The town of Blowing Rock is probably one of the most beautiful towns in the state.  With its natural splendor and many trees, it's not hard to see why visitors love to stop by year round.

In the spring and summer, flowers can be seen everywhere and even on sidewalks, flowers hang from baskets on the street lights.  Almost every yard has beautifully landscaped flowers and trees surrounded by seemingly manicured lawns.

The park areas welcome visitors to the town and are great places for a picnic or to enjoy quiet moments of solitude.  The Broyhill Park in the center of town features a lake, waterfalls, a garden area, and more to enjoy.

In addition to the flora and fauna, the town's beauty is enhanced by the fact that many of the houses and other buildings were constructed of stone.  The locally mined stone seems to be everywhere and it unifies the town's architectural tones, at least among the older structures.  Even one of the gas stations was constructed using rock and stonework.  The stone construction gives the town a very unique appeal and those buildings, with their natural look, blend very well with the many trees and other natural areas throughout town.

Art, Music, and Food

The town is well-known for its art and music festivals, which are frequently held in the park areas downtown.  In addition, there are several art galleries and other stores that feature local artists and hand-made crafts from around the area.  Even well-known North Carolina artist Bob Timberlake has a store just off of the main shopping area in town complete with furniture.

Walking along the sidewalk, one is immersed in the arts and music scene with outdoor displays of art, street music (at right), and plenty of events happening throughout the town.  There always seems to be an event or two happening on weekends that visitors can enjoy.

To really appreciate the town, all you have to do is park your car and literally just walk down the street.  To your left and right on both sides of the street are plenty of shops that appeal to almost everyone.

If shopping is not your thing, then there is plenty to choose from in terms of food.  From old fashioned hard candy to fine dining to homestyle food in a traditional diner, there are plenty of choices throughout town.  The Civitans were even selling barbecue when we were there.

No matter what you eat for lunch or dinner, if you visit in the summertime, no visit would be complete without trying some of the homemade ice cream at Kilwin's.  There is sometimes a line out the door, but it's definitely worth the wait.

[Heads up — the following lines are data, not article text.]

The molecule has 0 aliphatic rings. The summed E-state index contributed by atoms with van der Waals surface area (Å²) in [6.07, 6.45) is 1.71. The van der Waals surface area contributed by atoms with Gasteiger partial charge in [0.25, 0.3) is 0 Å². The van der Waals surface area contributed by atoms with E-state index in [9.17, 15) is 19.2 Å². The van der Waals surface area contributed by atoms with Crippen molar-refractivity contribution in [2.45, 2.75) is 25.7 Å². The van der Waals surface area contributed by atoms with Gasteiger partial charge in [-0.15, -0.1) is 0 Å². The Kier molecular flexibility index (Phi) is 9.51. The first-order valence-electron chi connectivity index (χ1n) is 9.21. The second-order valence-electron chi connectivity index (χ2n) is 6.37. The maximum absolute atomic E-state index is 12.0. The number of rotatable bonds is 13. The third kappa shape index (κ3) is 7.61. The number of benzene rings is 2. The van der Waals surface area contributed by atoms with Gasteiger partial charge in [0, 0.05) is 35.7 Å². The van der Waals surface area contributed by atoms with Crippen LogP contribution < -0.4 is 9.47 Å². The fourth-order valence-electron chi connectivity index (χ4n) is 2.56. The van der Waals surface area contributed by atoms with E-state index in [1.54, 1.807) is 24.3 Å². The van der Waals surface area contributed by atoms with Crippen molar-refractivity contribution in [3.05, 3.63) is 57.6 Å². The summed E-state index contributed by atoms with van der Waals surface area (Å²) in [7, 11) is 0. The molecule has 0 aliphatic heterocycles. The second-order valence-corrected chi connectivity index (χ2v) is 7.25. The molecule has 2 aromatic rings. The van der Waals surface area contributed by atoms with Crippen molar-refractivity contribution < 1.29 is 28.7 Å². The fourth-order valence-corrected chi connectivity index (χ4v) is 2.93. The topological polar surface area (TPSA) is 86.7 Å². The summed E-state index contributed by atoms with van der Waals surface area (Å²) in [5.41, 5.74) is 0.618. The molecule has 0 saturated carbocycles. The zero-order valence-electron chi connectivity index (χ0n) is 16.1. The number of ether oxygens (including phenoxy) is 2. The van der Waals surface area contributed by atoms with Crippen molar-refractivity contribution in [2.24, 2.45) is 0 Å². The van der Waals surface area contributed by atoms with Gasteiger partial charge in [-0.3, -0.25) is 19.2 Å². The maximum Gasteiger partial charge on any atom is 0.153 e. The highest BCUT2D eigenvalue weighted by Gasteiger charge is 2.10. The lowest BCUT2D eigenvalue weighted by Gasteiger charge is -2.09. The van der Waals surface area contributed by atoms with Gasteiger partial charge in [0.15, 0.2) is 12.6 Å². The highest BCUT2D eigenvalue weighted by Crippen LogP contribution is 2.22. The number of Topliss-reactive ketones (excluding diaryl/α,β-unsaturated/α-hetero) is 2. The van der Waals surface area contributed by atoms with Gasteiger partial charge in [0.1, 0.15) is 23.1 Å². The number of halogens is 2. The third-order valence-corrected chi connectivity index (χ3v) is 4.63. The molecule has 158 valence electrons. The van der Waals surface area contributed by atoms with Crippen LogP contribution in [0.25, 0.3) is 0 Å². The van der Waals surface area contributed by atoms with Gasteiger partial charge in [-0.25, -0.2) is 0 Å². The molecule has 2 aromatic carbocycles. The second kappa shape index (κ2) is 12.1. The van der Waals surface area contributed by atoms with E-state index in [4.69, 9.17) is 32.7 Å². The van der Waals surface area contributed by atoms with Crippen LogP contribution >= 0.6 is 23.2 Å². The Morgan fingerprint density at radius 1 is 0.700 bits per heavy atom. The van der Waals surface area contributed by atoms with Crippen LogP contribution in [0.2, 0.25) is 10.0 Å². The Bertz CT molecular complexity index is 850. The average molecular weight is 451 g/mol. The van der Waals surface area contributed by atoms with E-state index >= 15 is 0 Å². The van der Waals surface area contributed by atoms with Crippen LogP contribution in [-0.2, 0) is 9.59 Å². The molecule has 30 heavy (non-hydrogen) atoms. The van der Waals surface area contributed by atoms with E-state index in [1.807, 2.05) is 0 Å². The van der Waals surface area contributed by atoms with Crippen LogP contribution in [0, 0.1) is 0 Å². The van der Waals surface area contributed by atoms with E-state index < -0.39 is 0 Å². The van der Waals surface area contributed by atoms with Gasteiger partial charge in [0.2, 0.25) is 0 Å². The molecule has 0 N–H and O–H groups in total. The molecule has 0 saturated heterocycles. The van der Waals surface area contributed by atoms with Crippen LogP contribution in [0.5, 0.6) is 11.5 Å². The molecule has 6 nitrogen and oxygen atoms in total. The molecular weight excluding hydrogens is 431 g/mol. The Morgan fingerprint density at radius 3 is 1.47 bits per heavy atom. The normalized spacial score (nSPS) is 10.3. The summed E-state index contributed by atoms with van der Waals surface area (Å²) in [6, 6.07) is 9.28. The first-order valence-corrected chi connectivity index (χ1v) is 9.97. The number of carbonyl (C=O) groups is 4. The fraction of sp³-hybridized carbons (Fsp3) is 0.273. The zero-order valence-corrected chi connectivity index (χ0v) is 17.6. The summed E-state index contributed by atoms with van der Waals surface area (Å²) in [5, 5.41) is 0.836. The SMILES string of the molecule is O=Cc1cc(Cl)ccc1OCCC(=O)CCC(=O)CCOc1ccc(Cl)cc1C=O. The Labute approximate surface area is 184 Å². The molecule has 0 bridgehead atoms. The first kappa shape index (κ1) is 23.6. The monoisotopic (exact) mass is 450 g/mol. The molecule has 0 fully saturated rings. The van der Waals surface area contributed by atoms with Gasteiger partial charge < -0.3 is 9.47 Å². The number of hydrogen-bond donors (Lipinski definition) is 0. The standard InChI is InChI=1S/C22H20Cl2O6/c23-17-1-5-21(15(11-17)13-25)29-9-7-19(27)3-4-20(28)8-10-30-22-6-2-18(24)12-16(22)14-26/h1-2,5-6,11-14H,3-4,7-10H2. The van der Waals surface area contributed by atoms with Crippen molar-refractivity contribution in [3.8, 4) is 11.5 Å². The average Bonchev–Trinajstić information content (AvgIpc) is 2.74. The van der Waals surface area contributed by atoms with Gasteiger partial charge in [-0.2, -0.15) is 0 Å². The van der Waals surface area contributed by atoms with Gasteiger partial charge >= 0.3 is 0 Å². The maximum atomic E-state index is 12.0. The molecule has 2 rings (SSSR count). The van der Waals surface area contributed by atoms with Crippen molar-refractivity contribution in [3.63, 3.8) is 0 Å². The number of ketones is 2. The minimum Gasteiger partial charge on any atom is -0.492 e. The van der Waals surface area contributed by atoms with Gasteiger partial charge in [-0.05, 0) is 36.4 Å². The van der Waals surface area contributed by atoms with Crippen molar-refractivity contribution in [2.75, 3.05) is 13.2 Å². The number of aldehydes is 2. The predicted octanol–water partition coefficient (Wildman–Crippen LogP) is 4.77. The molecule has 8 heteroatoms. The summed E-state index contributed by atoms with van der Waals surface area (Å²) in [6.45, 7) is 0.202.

Also, in addition to enjoying the food, music, and art, be sure to visit Blowing Rock's public library, which has some interesting information on the town's unique history.  It's interesting to learn about the town's past and some of its beautiful buildings.

Things To Know

If you're going to try and stay in town during your visit, you should definitely make a reservation in advance since the hotels can fill up fairly quickly, especially when there is an art show or other event in town.

Also, parking in such a small town is a problem, so you might want to park in one spot if you can and just walk around.  Some places offer parking for $5 and really, you can visit almost everything in the area without having to use your car for the entire day.  Parking is not as much an issue in the wintertime as it is in the summertime.

To get to Blowing Rock, just head up Interstate 40 to Hickory and then take Highway 321 north.  During the stretch of 321 that runs between Lenoir and Blowing Rock, the road is very twisty as it winds around the mountain, so make sure your car is ready to make the haul up the hill since there aren't many places to pull over.

For more information on Blowing Rock, visit the town's chamber of commerce website.  To learn more about the Blowing Rock natural area, check out their website online as well. :::

Editor's Note: This article originally appeared in the Chronicle in July 2006.

Blowing Rock: Mountain Paradise
The view from Blowing Rock is magnificent and in town, a variety of stores, historic hotels such as Ragged Garden Inn and the Green Park Inn welcome visitors.

Photos By The Raleigh Chronicle